Yes, it’s the holidays. There’s nothing wrong with going the extra mile to get into the spirit of things. Don’t worry, no one will judge you (at least not outspokenly) for flipping on your Dean Martin winter classics spotify playlist. Or reading a Christmas-themed book for that matter. Anyways, here’s a great literary holiday tale that isn’t A Christmas Carol. Or The Polar Express. I haven’t read much Sedaris. But from what I gathered from both this and a few of his other books (he has a good handful), he’s hysterical. Sticking to that tone, “SantaLand” is a Sedaris’ humorous account about his stint working as a Christmas elf at Macy’s. Yes, curling up next to the fireplace in December with something that has “Santa” in its title is cliché as hell. But if you’re going to do it you might as well read something that proves being surrounded by children, tinsel and merriment isn’t all it’s cracked up to be.
4. The Playboy Book of Science Fiction and Fantasy by various authors
“They had wakened one morning and the world was empty. The neighbor’s clothesline was still strung with blowing white wash, cars blamed in front go other seven-A.M. cottages, but there were no farewells, the city did not hum with its mighty arterial traffics, phones did not alarm themselves, children did not wail in sunflower wildernesses.” — from Ray Bradbury in The Playboy Book of Science Fiction and Fantasy
Turns out “I read it for the articles!” isn’t just a hackneyed phrase reserved for people whose mothers stumble across their pile of pilfered titty-mags. Sure, over the years Playboy has been primarily known for its, well, adult content. But it has also always been a rich source of printed articles and fiction. Loads of which was penned by some of the biggest names (see: Truman Capote, Jack Kerouac, Roald Dahl) in the literary game. And this neat little book wraps up all the SciFi hits — one of Playboy’s most consistent columns. Featuring contributions from genre heavy-hitters Ray Bradbury, Arthur C. Clarke, plus lots more.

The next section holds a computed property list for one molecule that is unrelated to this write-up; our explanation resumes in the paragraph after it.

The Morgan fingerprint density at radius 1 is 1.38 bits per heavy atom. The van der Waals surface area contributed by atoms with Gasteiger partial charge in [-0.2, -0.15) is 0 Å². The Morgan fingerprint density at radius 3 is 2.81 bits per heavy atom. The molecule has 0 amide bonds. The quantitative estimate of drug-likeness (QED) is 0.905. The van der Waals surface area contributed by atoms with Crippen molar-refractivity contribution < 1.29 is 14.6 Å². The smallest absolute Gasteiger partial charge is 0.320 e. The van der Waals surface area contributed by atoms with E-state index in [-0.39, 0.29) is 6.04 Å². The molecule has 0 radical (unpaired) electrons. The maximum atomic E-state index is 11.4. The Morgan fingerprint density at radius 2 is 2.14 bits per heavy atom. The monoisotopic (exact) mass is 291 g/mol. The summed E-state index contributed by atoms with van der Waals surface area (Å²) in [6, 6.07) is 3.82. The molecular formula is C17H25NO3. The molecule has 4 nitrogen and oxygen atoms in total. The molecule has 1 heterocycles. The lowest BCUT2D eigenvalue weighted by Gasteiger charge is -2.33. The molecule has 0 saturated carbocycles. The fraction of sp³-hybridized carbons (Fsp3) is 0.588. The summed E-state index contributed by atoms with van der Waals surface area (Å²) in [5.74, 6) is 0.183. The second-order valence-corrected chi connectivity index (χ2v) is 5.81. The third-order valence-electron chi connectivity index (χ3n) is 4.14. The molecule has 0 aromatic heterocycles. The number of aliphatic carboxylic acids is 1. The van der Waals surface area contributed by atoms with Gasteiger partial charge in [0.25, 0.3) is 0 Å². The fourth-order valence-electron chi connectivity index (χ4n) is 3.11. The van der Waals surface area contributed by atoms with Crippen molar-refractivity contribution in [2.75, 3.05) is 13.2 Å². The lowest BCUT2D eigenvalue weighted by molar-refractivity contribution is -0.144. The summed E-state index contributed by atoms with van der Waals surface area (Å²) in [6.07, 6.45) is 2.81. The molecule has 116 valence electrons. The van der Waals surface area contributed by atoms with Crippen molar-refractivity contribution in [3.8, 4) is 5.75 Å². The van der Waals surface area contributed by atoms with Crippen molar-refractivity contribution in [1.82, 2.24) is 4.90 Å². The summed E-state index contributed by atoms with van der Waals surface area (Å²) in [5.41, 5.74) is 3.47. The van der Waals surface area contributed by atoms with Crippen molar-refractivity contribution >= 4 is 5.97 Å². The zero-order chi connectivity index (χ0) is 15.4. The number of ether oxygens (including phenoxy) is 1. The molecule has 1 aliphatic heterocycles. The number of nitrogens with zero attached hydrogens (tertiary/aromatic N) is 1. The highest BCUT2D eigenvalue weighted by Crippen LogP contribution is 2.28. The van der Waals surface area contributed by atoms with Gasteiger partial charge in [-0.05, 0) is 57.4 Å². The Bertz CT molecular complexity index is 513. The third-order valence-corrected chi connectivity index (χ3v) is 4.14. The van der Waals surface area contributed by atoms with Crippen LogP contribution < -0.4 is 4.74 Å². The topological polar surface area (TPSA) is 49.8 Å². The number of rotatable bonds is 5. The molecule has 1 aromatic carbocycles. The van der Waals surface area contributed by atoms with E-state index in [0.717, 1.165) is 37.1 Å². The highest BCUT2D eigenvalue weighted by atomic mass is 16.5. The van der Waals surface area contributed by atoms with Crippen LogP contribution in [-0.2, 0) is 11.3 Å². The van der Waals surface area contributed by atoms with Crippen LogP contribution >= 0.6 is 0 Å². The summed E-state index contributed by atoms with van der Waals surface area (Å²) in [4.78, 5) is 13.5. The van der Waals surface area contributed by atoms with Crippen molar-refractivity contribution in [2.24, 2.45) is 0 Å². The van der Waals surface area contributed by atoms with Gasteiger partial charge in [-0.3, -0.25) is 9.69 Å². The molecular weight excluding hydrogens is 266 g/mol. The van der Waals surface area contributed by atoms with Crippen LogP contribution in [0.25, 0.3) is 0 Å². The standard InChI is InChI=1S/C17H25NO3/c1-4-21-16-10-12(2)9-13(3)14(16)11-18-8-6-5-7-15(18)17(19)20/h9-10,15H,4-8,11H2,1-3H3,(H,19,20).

5. Blood Meridian by Cormac McCarthy
“A man’s at odds to know his mind cause his mind is aught he has to know it with. He can know his heart, but he don’t want to. Rightly so. Best not to look in there. It ain’t the heart of a creature that is bound in the way that God has set for it. You can find meanness in the least of creatures, but when God made man the devil was at his elbow. A creature that can do anything. Make a machine. And a machine to make the machine. And evil that can run itself a thousand years, no need to tend it.” — from Blood Meridian
Chances are the holidays are a pretty happy time for you. Time off work. Weekday drinking. Bonding with family. Well this book will suck all of that positive light right out of your soul. To be blunt: It’s fucking devastating. But it’s also one of the most epic pieces of modern American literature around. McCarthy (another old white guy — but not dead!) has a knack for toying with his readers emotions. A talent he normally uses to convince them that there’s no hope in humanity and the world as we know it is beyond doomed. Very on brand with 2017. But back to the book. In short, Blood Meridian is about cowboys. But it’s one of the most insanely violent, bleak, and breathtakingly beautiful wild west stories ever told. Read it once and you’ll feel like you’ve lived hundreds of lives, all of which were downright grim. It’s quite the experience. Plus it also features one of the best villains of all time. You’ll need a take a long, cold shower after this one.